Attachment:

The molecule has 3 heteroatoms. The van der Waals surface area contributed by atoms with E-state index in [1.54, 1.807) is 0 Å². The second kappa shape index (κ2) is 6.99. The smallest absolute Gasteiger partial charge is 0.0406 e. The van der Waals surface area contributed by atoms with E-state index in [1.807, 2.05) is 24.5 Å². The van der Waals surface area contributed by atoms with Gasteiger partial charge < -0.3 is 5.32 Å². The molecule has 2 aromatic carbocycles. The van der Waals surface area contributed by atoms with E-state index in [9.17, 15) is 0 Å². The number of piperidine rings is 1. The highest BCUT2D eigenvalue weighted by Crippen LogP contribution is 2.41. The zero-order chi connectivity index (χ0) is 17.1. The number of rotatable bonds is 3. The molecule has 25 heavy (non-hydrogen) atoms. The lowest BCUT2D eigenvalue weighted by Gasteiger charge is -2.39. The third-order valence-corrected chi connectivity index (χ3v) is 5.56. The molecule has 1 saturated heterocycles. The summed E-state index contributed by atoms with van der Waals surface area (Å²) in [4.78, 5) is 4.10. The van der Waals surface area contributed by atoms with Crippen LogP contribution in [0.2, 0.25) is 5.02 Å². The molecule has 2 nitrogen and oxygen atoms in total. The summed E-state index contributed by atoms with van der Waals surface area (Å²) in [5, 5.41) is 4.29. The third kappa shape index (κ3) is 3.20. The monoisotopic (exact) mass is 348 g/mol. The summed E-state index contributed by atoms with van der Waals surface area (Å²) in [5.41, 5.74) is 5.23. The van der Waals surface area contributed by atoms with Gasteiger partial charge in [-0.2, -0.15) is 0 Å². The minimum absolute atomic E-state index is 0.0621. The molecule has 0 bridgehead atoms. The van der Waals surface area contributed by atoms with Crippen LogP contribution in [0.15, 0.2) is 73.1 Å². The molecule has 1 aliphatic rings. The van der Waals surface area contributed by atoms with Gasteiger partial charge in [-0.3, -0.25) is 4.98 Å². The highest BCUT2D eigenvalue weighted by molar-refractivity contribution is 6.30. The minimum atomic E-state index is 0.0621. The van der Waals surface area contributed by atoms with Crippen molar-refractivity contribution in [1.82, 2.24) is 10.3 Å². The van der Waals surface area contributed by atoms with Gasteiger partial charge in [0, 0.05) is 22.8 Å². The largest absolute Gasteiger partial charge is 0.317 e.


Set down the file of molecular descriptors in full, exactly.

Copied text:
The molecule has 3 heteroatoms. The van der Waals surface area contributed by atoms with E-state index in [1.54, 1.807) is 0 Å². The second kappa shape index (κ2) is 6.99. The smallest absolute Gasteiger partial charge is 0.0406 e. The van der Waals surface area contributed by atoms with E-state index in [1.807, 2.05) is 24.5 Å². The van der Waals surface area contributed by atoms with Gasteiger partial charge < -0.3 is 5.32 Å². The molecule has 2 aromatic carbocycles. The van der Waals surface area contributed by atoms with E-state index in [9.17, 15) is 0 Å². The number of piperidine rings is 1. The highest BCUT2D eigenvalue weighted by Crippen LogP contribution is 2.41. The zero-order chi connectivity index (χ0) is 17.1. The number of rotatable bonds is 3. The molecule has 25 heavy (non-hydrogen) atoms. The lowest BCUT2D eigenvalue weighted by Gasteiger charge is -2.39. The third-order valence-corrected chi connectivity index (χ3v) is 5.56. The molecule has 1 saturated heterocycles. The summed E-state index contributed by atoms with van der Waals surface area (Å²) in [4.78, 5) is 4.10. The van der Waals surface area contributed by atoms with Crippen LogP contribution in [0.2, 0.25) is 5.02 Å². The molecule has 2 nitrogen and oxygen atoms in total. The summed E-state index contributed by atoms with van der Waals surface area (Å²) in [5, 5.41) is 4.29. The third kappa shape index (κ3) is 3.20. The monoisotopic (exact) mass is 348 g/mol. The summed E-state index contributed by atoms with van der Waals surface area (Å²) in [5.41, 5.74) is 5.23. The van der Waals surface area contributed by atoms with Gasteiger partial charge in [-0.2, -0.15) is 0 Å². The minimum absolute atomic E-state index is 0.0621. The molecule has 0 bridgehead atoms. The van der Waals surface area contributed by atoms with Crippen LogP contribution in [0.15, 0.2) is 73.1 Å². The molecule has 1 aliphatic rings. The van der Waals surface area contributed by atoms with Gasteiger partial charge in [-0.3, -0.25) is 4.98 Å². The highest BCUT2D eigenvalue weighted by molar-refractivity contribution is 6.30. The minimum atomic E-state index is 0.0621. The van der Waals surface area contributed by atoms with Crippen molar-refractivity contribution in [1.82, 2.24) is 10.3 Å². The van der Waals surface area contributed by atoms with Gasteiger partial charge in [0, 0.05) is 22.8 Å². The largest absolute Gasteiger partial charge is 0.317 e.